Saudi Arabia is the largest pharmaceutical market in the Gulf, valued at SR 19.1 billion, according to a report issued by Alpen Capital on the GCC pharmaceutical market. Saudi Arabia has one of the largest manufacturing industries, with around 15 to 20 manufacturing facilities.
In a survey conducted by Arab News, 52 percent of the 250 male and female respondents aged between 20 and 60 said they would rather purchase a Western-made brand rather than rely on Arab or locally manufactured pharmaceuticals. Among the other participants, 24 percent indicated that they would try an Arab-made medicine, but only if it was cheaper than its Western counterpart. The respondents, which expressed a preference for Western-made pharmaceutical brands listed trust as the main reason governing their choice. She added that countries such as Syria, Egypt and Jordan do not monitor the quality of the medicine and substitute cheaper ingredients as alternatives.
Agreeing with her, Nowaf Ibrahim, a pilot and father of one, expressed the opinion that pharmaceutical products produced in the Middle East are not as effective as their counterparts in the US or European countries. He added that many of the drugs produced by Arab states have been discovered to have harmful side effects, which may only be discovered years after their presence in local markets. Desktop users: right click on the image and choose "save image as" or "set as desktop background". I was struck this week by a comment on my website, which bemoaned the highly disorganized state of “alternative medicine” in this Country and in particular the “paltry sums” for alternative research funding by the National Institutes of Health (NIH).
If an MD or DO is treating a cancer patient and that patient asks to see or understand the basic science and clinical studies which support the recommended therapy, that published data is readily available. A key question is that just because the research supporting CAM therapies is limited, does that make them bad?  Not necessarily, but it does mean that when choosing such a method of care, patients need to understand they are making the decision based not on a step-by-step scientific process, but on unproven theory.  It comes down to trust in the CAM practitioner, because no one, not the person providing the treatment, the patient’s primary physician, nor the patient, has any objective evidence to show that the therapy may help or hurt. Patients have many reasons to choose alternative treatment instead of or in addition to conventional medical care.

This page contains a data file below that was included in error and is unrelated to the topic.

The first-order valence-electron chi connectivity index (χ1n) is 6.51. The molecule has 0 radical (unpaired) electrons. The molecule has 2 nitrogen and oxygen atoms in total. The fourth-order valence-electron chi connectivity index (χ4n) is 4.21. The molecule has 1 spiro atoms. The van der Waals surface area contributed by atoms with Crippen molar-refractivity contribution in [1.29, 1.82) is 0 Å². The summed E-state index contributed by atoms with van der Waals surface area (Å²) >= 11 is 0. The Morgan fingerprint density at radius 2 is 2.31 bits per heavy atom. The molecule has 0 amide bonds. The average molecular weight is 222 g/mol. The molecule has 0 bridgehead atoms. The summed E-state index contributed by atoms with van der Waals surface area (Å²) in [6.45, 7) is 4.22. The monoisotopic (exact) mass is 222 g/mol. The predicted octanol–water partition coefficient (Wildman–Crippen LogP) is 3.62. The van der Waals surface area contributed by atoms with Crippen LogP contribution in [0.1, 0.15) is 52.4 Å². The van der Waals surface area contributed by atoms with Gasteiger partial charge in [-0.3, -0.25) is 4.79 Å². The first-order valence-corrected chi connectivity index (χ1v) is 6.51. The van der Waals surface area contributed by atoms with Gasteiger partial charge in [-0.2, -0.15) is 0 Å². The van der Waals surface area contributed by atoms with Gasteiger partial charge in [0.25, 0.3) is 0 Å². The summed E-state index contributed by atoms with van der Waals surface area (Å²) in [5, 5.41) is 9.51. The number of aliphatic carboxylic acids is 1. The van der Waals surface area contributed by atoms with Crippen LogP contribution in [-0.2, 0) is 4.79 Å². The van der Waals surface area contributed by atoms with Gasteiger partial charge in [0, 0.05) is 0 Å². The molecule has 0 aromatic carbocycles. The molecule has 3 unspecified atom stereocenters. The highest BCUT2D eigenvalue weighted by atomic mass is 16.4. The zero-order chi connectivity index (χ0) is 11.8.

After reading “Bad Pharma” by Ben Goldacre, I question whether the little evidence available on CAM is any worse than the biased evidence published (or not published in the case of negative tests)! Despite these figures, Saudi customers have cited concerns regarding the quality and effectiveness of locally manufactured medicine.
However, the majority of what is produced locally is exported, while 15 percent is supplied to the 4,000 pharmacies across the country. On the other hand, 21 percent expressed the view that they trust Arab–made medicine regardless of the price. For this reason, I usually bring medicine from America rather than rely on local products,”he said.